Tool: Marpac Dohm Classic White Noise Sound Machine, $44.95

Tool: Marpac Dohm Classic White Noise Sound Machine, $44.95

Rita Bullwinkel
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  • Adjustable volume and tone
  • Dampens barking
  • Comes in four color options: black, white, gray, and tan
  • Makes falling asleep as easy as pushing a button

My husband is a violinist. He practices in the early morning, before we both go to work at regular jobs where we make money and don’t make art. My husband often plays the same violin pieces over and over. This is his ritual. He frequently plays Bach. Bach is hard to play, which is one of the reasons he chooses to repeatedly play it. These are for his “chops.” He plays the sections he most struggles with, which results in me frequently hearing music that is struggling to be played. It sounds like the sound my lungs make when I am running up a very steep hill.

I used to be able to block out noise, including my husband’s Bach ritual, but several years ago I became inexplicably obsessed with sitting in silence. I have always prided myself on being a hearty person who can sit on the floor for hours, eat anything, sleep anywhere, including in airport chairs, and work doggedly with meager tools in loud, inopportune environments. Thus, my desire for silence caught me off guard. I was ashamed of this desire. I did not want to want silence but I did in fact want it. And I would never ask my husband to stop playing his Bach, because the morning Bach ritual is one of his very favorite things.

This unexpected need for silence drove me into an internet hole of white-noise-machine consumer research. My research lasted for days. In the hole I found out that there are essentially two kinds of white noise machines: ones that are basically just speakers that loop electronic recordings of static, and ones that possess a series of small internal fans that physically move the air in a given room around in a pattern that disrupts and counteracts sound waves. Everybody on the internet agrees that the second kind—the fan-generated, air-moving, sound-wave-disrupting kind—is a far superior white noise machine, and that within this superior model there is a superior brand: the Marpac Dohm Classic.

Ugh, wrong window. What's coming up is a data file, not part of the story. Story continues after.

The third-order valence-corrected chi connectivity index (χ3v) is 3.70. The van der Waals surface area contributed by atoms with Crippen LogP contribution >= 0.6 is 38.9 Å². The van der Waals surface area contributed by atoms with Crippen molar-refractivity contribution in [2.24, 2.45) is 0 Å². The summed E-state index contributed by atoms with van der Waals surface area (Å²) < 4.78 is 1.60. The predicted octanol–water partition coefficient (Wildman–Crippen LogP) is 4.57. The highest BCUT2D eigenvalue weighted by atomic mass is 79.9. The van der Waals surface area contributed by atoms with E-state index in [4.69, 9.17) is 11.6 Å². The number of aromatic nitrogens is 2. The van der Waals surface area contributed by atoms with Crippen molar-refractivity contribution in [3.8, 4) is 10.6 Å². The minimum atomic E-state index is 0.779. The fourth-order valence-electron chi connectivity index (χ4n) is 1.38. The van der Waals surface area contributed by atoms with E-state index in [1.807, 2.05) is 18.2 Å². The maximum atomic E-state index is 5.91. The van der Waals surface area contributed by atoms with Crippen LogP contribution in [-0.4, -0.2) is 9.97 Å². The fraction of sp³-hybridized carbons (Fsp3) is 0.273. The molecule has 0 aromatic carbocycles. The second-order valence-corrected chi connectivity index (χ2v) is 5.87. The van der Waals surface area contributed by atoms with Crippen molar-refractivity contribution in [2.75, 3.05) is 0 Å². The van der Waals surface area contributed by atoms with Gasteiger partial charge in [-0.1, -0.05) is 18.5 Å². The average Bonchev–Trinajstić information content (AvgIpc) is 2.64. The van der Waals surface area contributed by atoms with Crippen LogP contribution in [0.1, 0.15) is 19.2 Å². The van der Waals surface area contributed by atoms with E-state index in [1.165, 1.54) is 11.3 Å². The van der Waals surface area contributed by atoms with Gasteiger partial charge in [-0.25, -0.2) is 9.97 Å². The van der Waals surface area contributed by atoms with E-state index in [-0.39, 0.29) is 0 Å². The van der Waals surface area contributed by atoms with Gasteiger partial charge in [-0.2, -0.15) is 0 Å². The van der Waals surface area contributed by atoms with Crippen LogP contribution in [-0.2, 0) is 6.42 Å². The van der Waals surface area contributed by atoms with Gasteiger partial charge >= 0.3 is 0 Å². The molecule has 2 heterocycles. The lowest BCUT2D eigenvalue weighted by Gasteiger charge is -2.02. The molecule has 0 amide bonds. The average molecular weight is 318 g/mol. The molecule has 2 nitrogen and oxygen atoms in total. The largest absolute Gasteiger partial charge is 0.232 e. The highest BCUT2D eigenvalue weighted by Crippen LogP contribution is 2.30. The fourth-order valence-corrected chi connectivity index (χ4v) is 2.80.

Invented in 1962, the Marpac Dohm Classic is beloved. It has more than eight thousand positive reviews on Amazon. In one review a woman describes how the Marpac Dohm Classic saved her marriage. This woman had an elderly dog. When the dog became old, it began to have delusions in the middle of the night. The dog barked at the delusions. The dog was not barking because it had to pee. When the barking began, the woman thought it had to pee, but she let the dog out and it did not pee. The woman thought maybe the dog was anxious. The woman took it to a vet and the vet prescribed doggie Xanax. The doggie Xanax did not stop the barking. This went on for months, until a second vet finally diagnosed the dog with dementia. The dog was barking at nothing. It was delusional. By the time of this correct diagnosis, the woman’s husband and the woman had been sleepless for months. Every night the dog woke them up with its delusional barking. The woman and her husband began to keep the dog in a pen downstairs, right below their bedroom, which they thought would soften the sound of the barking, because the dog was now on a lower floor, but this only made the sound of the barking worse. Now it sounded like the dog was barking under their bed, directly in their ears. They were in despair. The husband wanted to put the dog down. The woman cried and did not want to do it. After all, during waking hours the dog was fine and not barking or delusional, though it was old and had some additional trouble with its bladder.